Is Lanai Screening Proof Against Zika-Carrying Mosquitoes?

A fine netting will work, but the level of effectiveness depends on several key details, including understanding the insect’s breeding behavior.

One key point to make about the mosquito that carries Zika, Aedes aegypti—it prefers to feed during the daytime, so simply covering your bed with a screened canopy won’t guarantee your safety. That being said, any screen used should be of fine netting, about 1200 holes per inch.

pool lanai photo
Photo by Wicker Paradise

In Gulf States, such as Florida, residents are already familiar with outdoor “lanai” living spaces, pools and patios covered with screened in frames, as pictured in the image at right.

For Zika,  it’s important to take the Lanai concept to a higher level. There’s no room for error. Netting should extend all the way to the ground, and if possible be slightly buried, tied down, or both. Any rips should be patched, and any standing water inside the linnai (other than chlorine-treated pools and hot tubs) should be removed.

The Bite that Keeps on Reproducing

As denguevirusnet.com explains the Zika virus carriers live two to three weeks, andin that time, females that have sucked viral blood produce a huge number of infected offspring:

After taking a blood meal, female Aedes aegypti mosquitos produce on average 100 to 200 eggs per batch. The females can produce up to five batches of eggs during a lifetime. The number of eggs is dependent on the size of the bloodmeal. Eggs are laid on damp surfaces in areas likely to temporarily flood, such as tree holes and man-made containers like barrels, drums, jars, pots, buckets, flower vases, plant saucers, tanks, discarded bottles, tins, tyres, water cooler, etc. and a lot more places where rain-water collects or is stored. The female Aedes aegypti lays her eggs separately unlike most species. Not all eggs are laid at once, but they can be spread out over hours or days, depending on the availability of suitable substrates. Eggs will most often be placed at varying distances above the water line. The female mosquito will not lay the entire clutch at a single site, but rather spread out the eggs over several sites.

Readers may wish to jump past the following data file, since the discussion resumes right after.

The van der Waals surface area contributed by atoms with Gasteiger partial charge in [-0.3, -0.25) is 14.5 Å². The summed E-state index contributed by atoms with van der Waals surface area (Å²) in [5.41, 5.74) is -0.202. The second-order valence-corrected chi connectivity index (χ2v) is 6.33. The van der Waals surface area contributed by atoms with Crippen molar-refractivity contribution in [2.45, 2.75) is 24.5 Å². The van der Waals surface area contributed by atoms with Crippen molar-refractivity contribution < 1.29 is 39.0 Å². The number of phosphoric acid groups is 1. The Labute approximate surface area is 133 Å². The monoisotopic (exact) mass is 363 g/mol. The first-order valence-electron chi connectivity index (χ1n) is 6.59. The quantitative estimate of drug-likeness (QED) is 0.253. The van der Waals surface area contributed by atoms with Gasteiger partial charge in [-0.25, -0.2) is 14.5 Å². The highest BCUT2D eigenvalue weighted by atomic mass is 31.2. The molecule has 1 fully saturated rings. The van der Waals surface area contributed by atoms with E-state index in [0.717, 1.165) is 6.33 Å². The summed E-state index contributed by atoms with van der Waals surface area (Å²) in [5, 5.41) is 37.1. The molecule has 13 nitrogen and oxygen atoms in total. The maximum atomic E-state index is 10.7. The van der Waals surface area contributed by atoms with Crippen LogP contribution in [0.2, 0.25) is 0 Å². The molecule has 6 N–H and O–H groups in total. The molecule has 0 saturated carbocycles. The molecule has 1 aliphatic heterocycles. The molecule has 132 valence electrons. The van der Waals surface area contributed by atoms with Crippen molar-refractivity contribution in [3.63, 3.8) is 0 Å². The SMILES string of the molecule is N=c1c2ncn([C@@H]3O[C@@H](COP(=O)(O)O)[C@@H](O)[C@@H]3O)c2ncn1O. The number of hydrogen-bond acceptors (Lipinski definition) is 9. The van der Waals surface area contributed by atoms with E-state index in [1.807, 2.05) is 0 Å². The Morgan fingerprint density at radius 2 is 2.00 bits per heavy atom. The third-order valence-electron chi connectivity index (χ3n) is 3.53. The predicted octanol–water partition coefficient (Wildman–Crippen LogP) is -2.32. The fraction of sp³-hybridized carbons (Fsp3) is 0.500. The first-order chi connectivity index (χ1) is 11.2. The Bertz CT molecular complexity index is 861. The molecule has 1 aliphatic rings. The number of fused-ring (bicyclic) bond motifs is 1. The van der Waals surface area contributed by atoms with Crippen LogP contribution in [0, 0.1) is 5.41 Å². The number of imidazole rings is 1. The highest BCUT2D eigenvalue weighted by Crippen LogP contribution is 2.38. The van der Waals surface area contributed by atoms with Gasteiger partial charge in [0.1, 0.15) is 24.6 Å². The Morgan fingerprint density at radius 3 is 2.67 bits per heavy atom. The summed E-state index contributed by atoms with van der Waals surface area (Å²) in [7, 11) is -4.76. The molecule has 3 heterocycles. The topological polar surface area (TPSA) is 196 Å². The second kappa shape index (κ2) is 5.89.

Will Your Neighbors Infect You?

Probably not. Unless you a. have sex with them, or b. get a blood transusion from them. On the other hand, if you encounter someone with the Zika virus, a mosquito biting that person, and then you, may very well give you the virus. Thus the frighteningly rapid spread of Zika in places such as Puerto Rico.

Infected humans are the main carriers and multipliers of the virus, and serving as a source of the virus for uninfected mosquitoes. The virus circulates in the blood of infected humans for two to seven days, at approximately the same time that they have a fever (see also clinical symptoms). Aedes mosquitoes may acquire the virus when they feed on an individual during this period.

Researchers don’t yet have a full understanding of how Zika is transferred. We know that men can give it to women sexually, and a new case suggests that women can also give it to men. The virus has been found in bodily fluids also, but researchers don’t yet know if these can transmit Zika.

Coming back around to your Lanai. Assuming your netting is completely sealed, what happens if your neighbor’s infected kids go for a swim, leave behind some mucus, cut a knee open. Will the chlorine kill the virus. Would it be potentially transmittable. This is not to instill panic, merely sensible caution, until more is known. Keep your Lanai tight, your land high and dry, and if you like, sign up for UPDATES form Resilient Times.

Featured Photo by Kolin Toney

Photo by Kolin Toney

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